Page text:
Roger Corman’s third American International Pictures feature based on the writings of Edgar Allen Poe, THE PREMATURE BURIAL, is also the only one not to star Vincent Price. With a welcomed Ray Milland in the lead role, the underrated gothic tale arrives on Blu-ray courtesy of Kino Lorber.
In 19th Century England, medical student Guy Carrell (Ray Milland, THE THING WITH TWO HEADS) lives in total fear of being buried alive, believing that his cataleptic father suffered such a life-ending ordeal. So obsessed with this morbid notion, Guy tries to end his relationship with the beautiful auburn-haired Emily (Hazel Court, THE CURSE OF FRANKENSTEIN), though she refuses to let him and the two wed despite his uncontrollable phobia. Guy then constructs an innovative burial vault equipped with a number of clever escape hatches, just in case he is put to rest while still living and breathing. Guy’s friend Miles (Richard Ney, MRS. MINIVER), a researcher working in electrically charging muscle tissue, is concerned about his behavior and along with Emily, convinces guy to destroy the gadget-filled vault by setting fire to it (which he does in ceremonial fashion). Guy seems to finally be coming back to earth and confronts his fears by unlocking his father’s crypt, only to have the skeletal remains pop out at him, causing him to suffer what appears to be a fatal heart attack. Pronounced dead, Guy is placed in a coffin but is actually alive with catalepsy and not able to move, and it seems his ultimate paranoia is now becoming a reality.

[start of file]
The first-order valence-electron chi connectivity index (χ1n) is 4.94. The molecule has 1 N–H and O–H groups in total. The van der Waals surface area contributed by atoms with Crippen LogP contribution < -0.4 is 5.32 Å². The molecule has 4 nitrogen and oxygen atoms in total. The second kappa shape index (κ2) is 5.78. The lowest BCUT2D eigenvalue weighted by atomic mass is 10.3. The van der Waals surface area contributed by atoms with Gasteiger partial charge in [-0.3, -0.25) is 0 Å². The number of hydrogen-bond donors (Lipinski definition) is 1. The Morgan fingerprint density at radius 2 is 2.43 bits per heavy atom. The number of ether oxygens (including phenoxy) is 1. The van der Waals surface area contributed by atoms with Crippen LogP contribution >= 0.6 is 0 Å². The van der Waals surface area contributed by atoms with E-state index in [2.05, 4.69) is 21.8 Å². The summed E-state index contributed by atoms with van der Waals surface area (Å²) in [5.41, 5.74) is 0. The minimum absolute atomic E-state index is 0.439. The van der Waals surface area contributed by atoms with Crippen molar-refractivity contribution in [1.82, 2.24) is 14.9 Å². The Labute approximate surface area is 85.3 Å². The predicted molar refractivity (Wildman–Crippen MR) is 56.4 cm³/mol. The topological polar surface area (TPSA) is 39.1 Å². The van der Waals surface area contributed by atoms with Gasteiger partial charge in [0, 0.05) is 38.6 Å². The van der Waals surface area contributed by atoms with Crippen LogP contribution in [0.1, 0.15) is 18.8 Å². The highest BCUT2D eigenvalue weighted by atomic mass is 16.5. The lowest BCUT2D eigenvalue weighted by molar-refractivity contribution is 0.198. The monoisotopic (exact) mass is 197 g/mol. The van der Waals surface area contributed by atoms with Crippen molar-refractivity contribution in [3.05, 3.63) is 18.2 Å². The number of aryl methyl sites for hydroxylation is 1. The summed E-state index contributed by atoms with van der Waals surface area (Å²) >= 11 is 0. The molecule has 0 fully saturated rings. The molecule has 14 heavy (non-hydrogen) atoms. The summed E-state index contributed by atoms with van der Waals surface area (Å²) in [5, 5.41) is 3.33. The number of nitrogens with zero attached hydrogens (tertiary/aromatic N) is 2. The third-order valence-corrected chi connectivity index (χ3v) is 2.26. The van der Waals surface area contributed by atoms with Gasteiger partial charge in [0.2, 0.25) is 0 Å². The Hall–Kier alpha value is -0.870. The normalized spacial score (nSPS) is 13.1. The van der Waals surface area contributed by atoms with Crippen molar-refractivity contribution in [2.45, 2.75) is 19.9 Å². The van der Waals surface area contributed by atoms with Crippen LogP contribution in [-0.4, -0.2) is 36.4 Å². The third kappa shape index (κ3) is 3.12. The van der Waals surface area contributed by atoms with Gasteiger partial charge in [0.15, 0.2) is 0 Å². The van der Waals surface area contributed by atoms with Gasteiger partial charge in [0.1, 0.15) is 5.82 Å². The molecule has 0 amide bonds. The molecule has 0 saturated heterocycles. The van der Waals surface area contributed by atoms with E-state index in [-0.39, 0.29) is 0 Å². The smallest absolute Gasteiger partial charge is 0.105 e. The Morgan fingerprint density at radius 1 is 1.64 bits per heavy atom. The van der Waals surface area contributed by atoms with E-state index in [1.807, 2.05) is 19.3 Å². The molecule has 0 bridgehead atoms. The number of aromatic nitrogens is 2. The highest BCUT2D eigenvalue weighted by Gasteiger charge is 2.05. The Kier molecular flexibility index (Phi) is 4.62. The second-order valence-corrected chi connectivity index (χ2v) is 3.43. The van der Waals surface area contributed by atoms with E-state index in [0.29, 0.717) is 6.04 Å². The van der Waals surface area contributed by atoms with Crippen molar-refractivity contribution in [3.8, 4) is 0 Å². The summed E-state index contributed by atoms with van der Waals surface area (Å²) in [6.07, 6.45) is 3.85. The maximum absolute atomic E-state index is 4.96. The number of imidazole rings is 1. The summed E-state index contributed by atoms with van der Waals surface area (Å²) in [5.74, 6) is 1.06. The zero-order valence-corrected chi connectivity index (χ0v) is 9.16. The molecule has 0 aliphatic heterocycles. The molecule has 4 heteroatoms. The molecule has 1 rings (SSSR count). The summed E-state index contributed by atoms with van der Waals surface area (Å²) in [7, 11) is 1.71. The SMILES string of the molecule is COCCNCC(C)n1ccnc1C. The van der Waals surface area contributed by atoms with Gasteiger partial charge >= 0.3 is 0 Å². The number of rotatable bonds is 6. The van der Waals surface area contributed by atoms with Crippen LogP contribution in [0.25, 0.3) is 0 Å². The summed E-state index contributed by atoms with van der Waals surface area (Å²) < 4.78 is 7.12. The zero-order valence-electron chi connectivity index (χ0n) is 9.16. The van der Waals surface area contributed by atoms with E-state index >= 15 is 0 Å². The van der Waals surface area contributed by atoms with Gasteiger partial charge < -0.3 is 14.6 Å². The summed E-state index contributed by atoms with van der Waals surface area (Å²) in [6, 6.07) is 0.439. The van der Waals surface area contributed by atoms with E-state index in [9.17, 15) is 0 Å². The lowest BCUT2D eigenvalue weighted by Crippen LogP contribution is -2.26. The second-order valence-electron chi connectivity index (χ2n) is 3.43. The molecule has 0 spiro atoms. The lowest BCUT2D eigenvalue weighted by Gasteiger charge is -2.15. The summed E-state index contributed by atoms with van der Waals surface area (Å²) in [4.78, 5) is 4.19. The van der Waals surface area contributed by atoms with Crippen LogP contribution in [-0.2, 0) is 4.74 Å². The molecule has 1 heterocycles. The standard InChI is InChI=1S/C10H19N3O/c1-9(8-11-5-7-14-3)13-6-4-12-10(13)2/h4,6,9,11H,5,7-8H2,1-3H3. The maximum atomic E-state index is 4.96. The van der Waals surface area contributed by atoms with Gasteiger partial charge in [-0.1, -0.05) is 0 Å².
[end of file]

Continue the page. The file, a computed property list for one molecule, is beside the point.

As originally planned, THE PREMATURE BURIAL was not to be an AIP production. Corman decided to go with Pathe Laboratories to finance the film after having some profit-share issues with AIP. As Corman arrived on the set, AIP heads James Nicholson and Sam Arkoff appeared to wish him good luck. "Roger," said Arkoff as he shook the director's hand, "we just wanted to wish you luck. We're partners again." Thus, however awkwardly, filming began on the third in the director’s Poe series. Having been in a dispute with AIP over the profits from THE PIT AND THE PENDULUM the year before, Corman decided to film this one without their help. “I had arranged financing through the Pathe Labs and since Vincent Price was under exclusive contract to American-International, my brother Gene recommended his then-client Ray Milland, who ended up starring in the only film in the series without Vincent Price." So as the story goes, Arkoff bought up Pathe and THE PREMATURE BURIAL became the third Poe film from AIP, with Corman continuing to work with them quite amicably for years.